6. Reframe ‘conflict’

Often “conflict” is seen as a negative thing in team discussions, something to be avoided or even punished. While some conflicts can indeed be destructive, others are simply a healthy exchange of different perspectives. Try reframing this type of “conflict” as “constructive discussion” or “positive debate” or “uncovering blind spots” (or whatever term fits your organization) and communicate to the team that this is acceptable – when it’s done respectfully and with the intent of getting all ideas into the discussion to arrive at the best decisions. You can also prime the brain to perceive contrarian views and critical questions as positive by stating that this task requires ‘critical thinking’, whereas if you use the word ‘getting along’ it will have the opposite effect.

7. Assign critics

In the book Wiser, Sunstein & Hastie suggest appointing team “devil’s advocates”, specifically asked to critique team recommendations and decisions. However, you need at least two people playing this role simultaneously; with just one person, self-silencing might kick in. The book also illustrates the benefits of inviting another team to act as a “contrarian” team with the purpose of “combating” your team’s plan, strategy, or idea.

8. Take another perspective

To see alternatives and/or to uncover blind spots, ask yourself, “What would others do?” Ask a simple question to yourself or in the team meeting, “What would xx function do to deal with this challenge?” or “If a new leadership team took over now, what would they do?”. Something as simple as this can help your brain to see issue and challenges from a different perspective and open up your mind to other solutions. This helps to mitigate status quo bias, selective attention bias, and confirmation bias.

9. Create space for contemplation and analysis

The rush to make decisions often leads us to fall back on implicit associations, biases, and stereotypes — certainly not the conditions for good decision-making. Instead of going with your gut feeling, design for a two-part decision making process and add in a reviewer. When you have reached a decision, take a break from it (such as a day) and then come back to the decision with all the reasons why it would not work or be the best decision. Also seek others’ input in the same way. Seeing the decision from the flip side allows us to question if we have really found the best solution.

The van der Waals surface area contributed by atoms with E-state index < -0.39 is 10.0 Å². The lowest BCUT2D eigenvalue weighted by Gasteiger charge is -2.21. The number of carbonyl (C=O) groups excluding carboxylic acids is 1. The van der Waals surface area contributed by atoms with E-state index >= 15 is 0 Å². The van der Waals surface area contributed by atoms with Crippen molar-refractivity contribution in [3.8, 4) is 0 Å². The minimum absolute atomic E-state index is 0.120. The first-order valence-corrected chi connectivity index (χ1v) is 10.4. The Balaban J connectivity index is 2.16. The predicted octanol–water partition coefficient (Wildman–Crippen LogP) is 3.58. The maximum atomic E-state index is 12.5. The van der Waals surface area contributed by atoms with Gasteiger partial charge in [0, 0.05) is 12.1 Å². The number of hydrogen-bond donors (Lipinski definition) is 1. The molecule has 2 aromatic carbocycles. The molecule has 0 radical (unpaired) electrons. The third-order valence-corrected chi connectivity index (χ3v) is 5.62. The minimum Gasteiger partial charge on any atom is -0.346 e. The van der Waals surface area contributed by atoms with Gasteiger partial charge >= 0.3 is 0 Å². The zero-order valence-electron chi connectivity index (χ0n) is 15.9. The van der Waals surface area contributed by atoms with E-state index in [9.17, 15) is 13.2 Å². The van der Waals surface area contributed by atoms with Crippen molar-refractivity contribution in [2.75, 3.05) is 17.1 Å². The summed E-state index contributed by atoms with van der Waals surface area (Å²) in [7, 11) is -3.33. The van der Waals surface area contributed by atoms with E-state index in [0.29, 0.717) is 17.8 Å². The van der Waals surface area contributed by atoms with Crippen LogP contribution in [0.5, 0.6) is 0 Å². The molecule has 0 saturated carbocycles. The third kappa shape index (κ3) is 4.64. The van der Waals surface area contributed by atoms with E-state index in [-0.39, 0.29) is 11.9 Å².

10. Design meetings for fresher minds

Meeting conditions can impact decision-making. A study of judges found that their decisions were more carefully considered and lenient after having taken a break, whereas prior to breaks they often opted to maintain the status quo and deny parole. Fatigue can interfere with our decisions. This can especially crop up in situations where many decisions are made in sequence, such as in an organization’s annual appraisal session (which can involve very long, multi-day meetings).

Design your team meetings with frequent breaks that are structurally built into the agenda (such as every two hours). Don’t leave this to chance, and set limits on checking emails during the break – that will only further overload the mind, contributing to increasing fatigue. Give suggestions for what to do, such as ‘take a 15 minute walk”, or “Sit in a quiet room with your eyes closed and focus on your breathing for 5 minutes.” Provide drinks and light snacks to ensure hunger doesn’t eat into decision-making. These things might be seen as trivial or too costly, yet what is more important: a flawed decision and its consequences, or a few minutes of downtime and minor catering expense? Reframe those perceived expenses of time and catering as enablers to create a stronger organization and bring out the best in yourself and your people.

11. Release time to work

When we are under time pressure or have too much to do, our rational mind is overloaded, and we fall back on unconscious mode of thinking.

We know from research that one of the major time-stealing activities that most people engage in is email and social media. When we stop working on a task to check emails it takes the brain about 23 minutes to get back into the task at hand. Help your brain not to do this by designing your messaging systems not to inform you about incoming email or instant messages/chats, and only allow you to check at a certain time, such as right after lunch or late afternoon when you are most often tired.

Or take it to the extreme, and set up an autoreply stating that you’ll check emails on Friday, asking people to send a text message if it’s urgent. And check how many people deemed their matter important enough to do so.